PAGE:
3D Printering: Where can I get the cheapest filament?

printering

We’ve complained about the price of 3D printing filament, and cheered at the machine that makes filament out of plastic pellets. Still, the price of filament for our 3D printers is climbing ever higher, leaving us to wonder, where can I get the cheapest filament?

Now, I’m going to start this of by saying this is a work in progress. Canvassing suppliers on every continent for 1.75 and 3mm ABS and PLA for every possible color while accounting for different amounts of filament and shipping is a whole lot of work. Therefore, we’re going to do this in parts, first starting with how much it will cost me to get a kilogram of PLA shipped to my door. This should be a valid test for just about everyone in the USA.

The test criteria is simple: find a supplier of PLA on the Reprap wiki printing material suppliers page and figure out how much it would cost me to get 1 kg of white or natural PLA shipped to my front door. I’ve organized this in a spreadsheet (below) that contains the supplier, size (1.75 mm or 3mm), weight (usually 1 kg although some suppliers are about three ounces short), color, and price with shipping included.

As you can see, the cheapest place to get PLA filament is from eBay user kbellenterprises at $27 per kg.  The mean price on this chart is $43.93, SD = $7.74.

Knowing that, the cheapest places to get filament – less than 1 standard deviation from the mean – are kbellenterprises, Matter Hackers, Just PLA, Maker Geeks, Monoprice, and 3D printing supplies. Amazingly, kbellenterprises is two standard deviations below the mean price. Either this guy is selling junk – not likely given his eBay feedback rating – or running a business on eBay is a whole lot more efficient than starting a webstore from scratch.

The most expensive filament suppliers – more than 1 SD away from the mean – are UltimachineMakerbot, and MakerGear. For those of you complaining I didn’t test for normality, go ahead and run a chi-squared. I’ll put it up.

Like I said, this is a work in progress. If you find any errors or omissions, send them in on the tips line and I’ll correct it in the Google spreadsheet.

97 thoughts on “3D Printering: Where can I get the cheapest filament?

  1. Interesting I’ve actually been thinking about changing to PLA as soon as my ABS runs out. So this speeds up my sourcing a good deal considerably.

    1. This, I notice big differences in quality of my filaments. Not only dirt/roundness and consistency.
      I have cheap pla filament that hardly sticks on sanded mirrors, The other medium price filament needs a knife te remove and even chipped a bit of the mirror (need to buy new unsanded Ikea ones).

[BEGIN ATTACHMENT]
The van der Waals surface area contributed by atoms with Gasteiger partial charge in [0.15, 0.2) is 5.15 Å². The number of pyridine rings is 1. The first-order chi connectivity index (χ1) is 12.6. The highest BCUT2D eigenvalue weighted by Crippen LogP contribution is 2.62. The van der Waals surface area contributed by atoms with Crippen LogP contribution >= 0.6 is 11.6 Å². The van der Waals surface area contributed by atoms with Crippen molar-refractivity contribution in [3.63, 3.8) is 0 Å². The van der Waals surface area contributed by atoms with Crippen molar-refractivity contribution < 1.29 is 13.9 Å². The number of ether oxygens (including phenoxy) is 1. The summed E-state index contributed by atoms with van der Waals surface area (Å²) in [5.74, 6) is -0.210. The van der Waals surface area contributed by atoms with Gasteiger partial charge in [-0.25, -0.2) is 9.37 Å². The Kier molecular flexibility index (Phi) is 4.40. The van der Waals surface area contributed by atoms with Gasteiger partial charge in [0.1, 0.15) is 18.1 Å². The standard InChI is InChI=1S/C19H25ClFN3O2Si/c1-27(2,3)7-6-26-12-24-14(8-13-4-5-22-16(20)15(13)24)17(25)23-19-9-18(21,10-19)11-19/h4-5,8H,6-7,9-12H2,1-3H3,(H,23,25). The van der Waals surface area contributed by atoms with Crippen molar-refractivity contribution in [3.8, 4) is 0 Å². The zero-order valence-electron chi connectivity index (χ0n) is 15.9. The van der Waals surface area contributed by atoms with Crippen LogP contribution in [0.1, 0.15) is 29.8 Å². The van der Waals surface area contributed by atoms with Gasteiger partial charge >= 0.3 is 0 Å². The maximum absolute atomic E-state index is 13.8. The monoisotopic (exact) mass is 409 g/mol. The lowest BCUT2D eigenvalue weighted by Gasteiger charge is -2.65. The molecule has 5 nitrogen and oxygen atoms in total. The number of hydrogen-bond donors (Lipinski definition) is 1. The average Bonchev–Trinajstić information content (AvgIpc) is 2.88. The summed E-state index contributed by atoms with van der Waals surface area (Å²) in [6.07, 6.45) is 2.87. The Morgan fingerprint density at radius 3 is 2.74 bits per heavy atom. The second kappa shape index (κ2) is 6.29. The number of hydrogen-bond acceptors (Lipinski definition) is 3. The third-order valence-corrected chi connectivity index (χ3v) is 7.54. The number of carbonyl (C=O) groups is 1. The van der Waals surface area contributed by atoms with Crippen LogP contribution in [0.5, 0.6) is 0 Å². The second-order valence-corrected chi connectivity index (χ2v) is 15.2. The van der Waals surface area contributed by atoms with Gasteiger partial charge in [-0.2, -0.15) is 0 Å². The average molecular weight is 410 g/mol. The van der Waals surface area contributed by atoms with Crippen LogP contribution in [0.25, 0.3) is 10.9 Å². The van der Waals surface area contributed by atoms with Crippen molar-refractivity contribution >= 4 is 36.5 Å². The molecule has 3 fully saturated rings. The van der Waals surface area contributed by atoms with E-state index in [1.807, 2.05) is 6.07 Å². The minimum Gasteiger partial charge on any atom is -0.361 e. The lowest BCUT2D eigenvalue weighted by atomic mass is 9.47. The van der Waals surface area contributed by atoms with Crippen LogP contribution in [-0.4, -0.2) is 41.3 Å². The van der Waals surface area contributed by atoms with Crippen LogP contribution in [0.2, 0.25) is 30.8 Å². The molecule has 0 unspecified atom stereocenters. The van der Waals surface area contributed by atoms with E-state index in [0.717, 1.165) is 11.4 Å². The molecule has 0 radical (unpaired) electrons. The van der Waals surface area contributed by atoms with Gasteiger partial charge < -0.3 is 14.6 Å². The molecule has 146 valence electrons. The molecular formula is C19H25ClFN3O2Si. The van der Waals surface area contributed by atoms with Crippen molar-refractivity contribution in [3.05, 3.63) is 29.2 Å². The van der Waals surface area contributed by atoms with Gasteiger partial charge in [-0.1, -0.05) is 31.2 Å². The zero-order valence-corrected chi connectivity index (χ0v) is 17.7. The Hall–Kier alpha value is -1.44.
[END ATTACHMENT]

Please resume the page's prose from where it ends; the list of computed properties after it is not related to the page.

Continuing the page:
Cheap is a nice experiment if you want to print a lot later on. Be prepared for frustration and throwing some coils in the bin. For regular use, Anything you have to throw away is a bigger loss than you gained.

      A more extreme example is this blogpost: http://richrap.blogspot.nl/2012/06/jammed-frggn-nozzle-30doc-days-1518.html

      When you start printing, you have frustrations enough, spend a few extra bucks to eliminate filament issues.

    2. This is exactly it, I’ve found some really cheap stuff but the pain of clogs and wasted prints its not worth it. I swear by Protoparadigms’ plastics never had a single problem and always the best print quality. Also they accept bitcoins so I have no reason to go elsewhere.

      1. Yes, and people are printing with it. A lot of people caution against this because there are a lot of additives (fillers, fiber reinforcement) that can either clog your hotend or release nasties as it’s heated, and there is usually not the same degree of diameter control during manufacture making consistent extrusion impossible.

        There’s a company that makes specially formulated and processed nylon called Taulman that’s becoming a standard for nylon printing. It’s good stuff, though expensive and takes some adjustment to get it to print properly.

    1. Thank you for mentioning Octave! I use them exclusively now for all my filament because of their prcing and wide color selection. Im very surprised they weren’t on this list.

      1. Yes I am on my 4th roll of 1.75mm ABS Glow in the dark green/white and I love it. Prime shipping usually means I get it for about $34 in two days. Glow in the dark is pretty nice too.

    2. I’ll second Octave as my primary filament supplier. Excellent results, great price. Using Solidoodle 2 w/ stock extruder.